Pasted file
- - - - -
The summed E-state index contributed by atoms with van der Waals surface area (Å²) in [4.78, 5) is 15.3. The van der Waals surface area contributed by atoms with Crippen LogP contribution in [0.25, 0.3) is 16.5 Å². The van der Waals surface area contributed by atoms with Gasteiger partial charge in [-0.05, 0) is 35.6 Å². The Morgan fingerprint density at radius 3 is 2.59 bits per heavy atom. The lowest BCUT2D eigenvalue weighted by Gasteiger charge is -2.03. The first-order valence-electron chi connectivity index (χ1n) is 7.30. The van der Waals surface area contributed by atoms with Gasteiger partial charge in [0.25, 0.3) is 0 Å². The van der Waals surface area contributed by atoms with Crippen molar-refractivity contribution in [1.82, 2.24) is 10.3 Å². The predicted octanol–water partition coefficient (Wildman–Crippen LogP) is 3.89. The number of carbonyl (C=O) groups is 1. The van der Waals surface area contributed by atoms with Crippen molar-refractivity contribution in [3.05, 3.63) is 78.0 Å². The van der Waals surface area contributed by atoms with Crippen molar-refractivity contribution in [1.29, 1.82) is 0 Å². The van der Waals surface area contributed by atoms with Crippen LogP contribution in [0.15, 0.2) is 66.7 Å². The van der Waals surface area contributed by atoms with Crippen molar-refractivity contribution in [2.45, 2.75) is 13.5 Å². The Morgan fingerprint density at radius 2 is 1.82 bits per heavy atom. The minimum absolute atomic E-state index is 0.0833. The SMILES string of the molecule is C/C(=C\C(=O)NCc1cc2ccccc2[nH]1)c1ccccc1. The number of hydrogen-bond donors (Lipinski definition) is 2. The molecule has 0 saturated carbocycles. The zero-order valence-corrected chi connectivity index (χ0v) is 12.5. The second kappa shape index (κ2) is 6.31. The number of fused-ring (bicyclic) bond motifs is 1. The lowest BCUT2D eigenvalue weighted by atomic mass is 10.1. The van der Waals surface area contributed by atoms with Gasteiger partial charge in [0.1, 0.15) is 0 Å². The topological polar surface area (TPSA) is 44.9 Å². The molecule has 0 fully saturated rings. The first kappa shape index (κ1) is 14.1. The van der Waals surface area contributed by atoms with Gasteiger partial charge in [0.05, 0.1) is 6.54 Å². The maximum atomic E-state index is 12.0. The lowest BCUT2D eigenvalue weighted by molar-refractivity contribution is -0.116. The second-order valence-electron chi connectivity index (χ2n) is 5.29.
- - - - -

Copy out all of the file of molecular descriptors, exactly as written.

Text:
The summed E-state index contributed by atoms with van der Waals surface area (Å²) in [4.78, 5) is 15.3. The van der Waals surface area contributed by atoms with Crippen LogP contribution in [0.25, 0.3) is 16.5 Å². The van der Waals surface area contributed by atoms with Gasteiger partial charge in [-0.05, 0) is 35.6 Å². The Morgan fingerprint density at radius 3 is 2.59 bits per heavy atom. The lowest BCUT2D eigenvalue weighted by Gasteiger charge is -2.03. The first-order valence-electron chi connectivity index (χ1n) is 7.30. The van der Waals surface area contributed by atoms with Gasteiger partial charge in [0.25, 0.3) is 0 Å². The van der Waals surface area contributed by atoms with Crippen molar-refractivity contribution in [1.82, 2.24) is 10.3 Å². The predicted octanol–water partition coefficient (Wildman–Crippen LogP) is 3.89. The number of carbonyl (C=O) groups is 1. The van der Waals surface area contributed by atoms with Crippen molar-refractivity contribution in [3.05, 3.63) is 78.0 Å². The van der Waals surface area contributed by atoms with Crippen molar-refractivity contribution in [1.29, 1.82) is 0 Å². The van der Waals surface area contributed by atoms with Crippen LogP contribution in [0.15, 0.2) is 66.7 Å². The van der Waals surface area contributed by atoms with Crippen molar-refractivity contribution in [2.45, 2.75) is 13.5 Å². The Morgan fingerprint density at radius 2 is 1.82 bits per heavy atom. The minimum absolute atomic E-state index is 0.0833. The SMILES string of the molecule is C/C(=C\C(=O)NCc1cc2ccccc2[nH]1)c1ccccc1. The number of hydrogen-bond donors (Lipinski definition) is 2. The molecule has 0 saturated carbocycles. The zero-order valence-corrected chi connectivity index (χ0v) is 12.5. The second kappa shape index (κ2) is 6.31. The number of fused-ring (bicyclic) bond motifs is 1. The lowest BCUT2D eigenvalue weighted by atomic mass is 10.1. The van der Waals surface area contributed by atoms with Gasteiger partial charge in [0.1, 0.15) is 0 Å². The topological polar surface area (TPSA) is 44.9 Å². The molecule has 0 fully saturated rings. The first kappa shape index (κ1) is 14.1. The van der Waals surface area contributed by atoms with Gasteiger partial charge in [0.05, 0.1) is 6.54 Å². The maximum atomic E-state index is 12.0. The lowest BCUT2D eigenvalue weighted by molar-refractivity contribution is -0.116. The second-order valence-electron chi connectivity index (χ2n) is 5.29.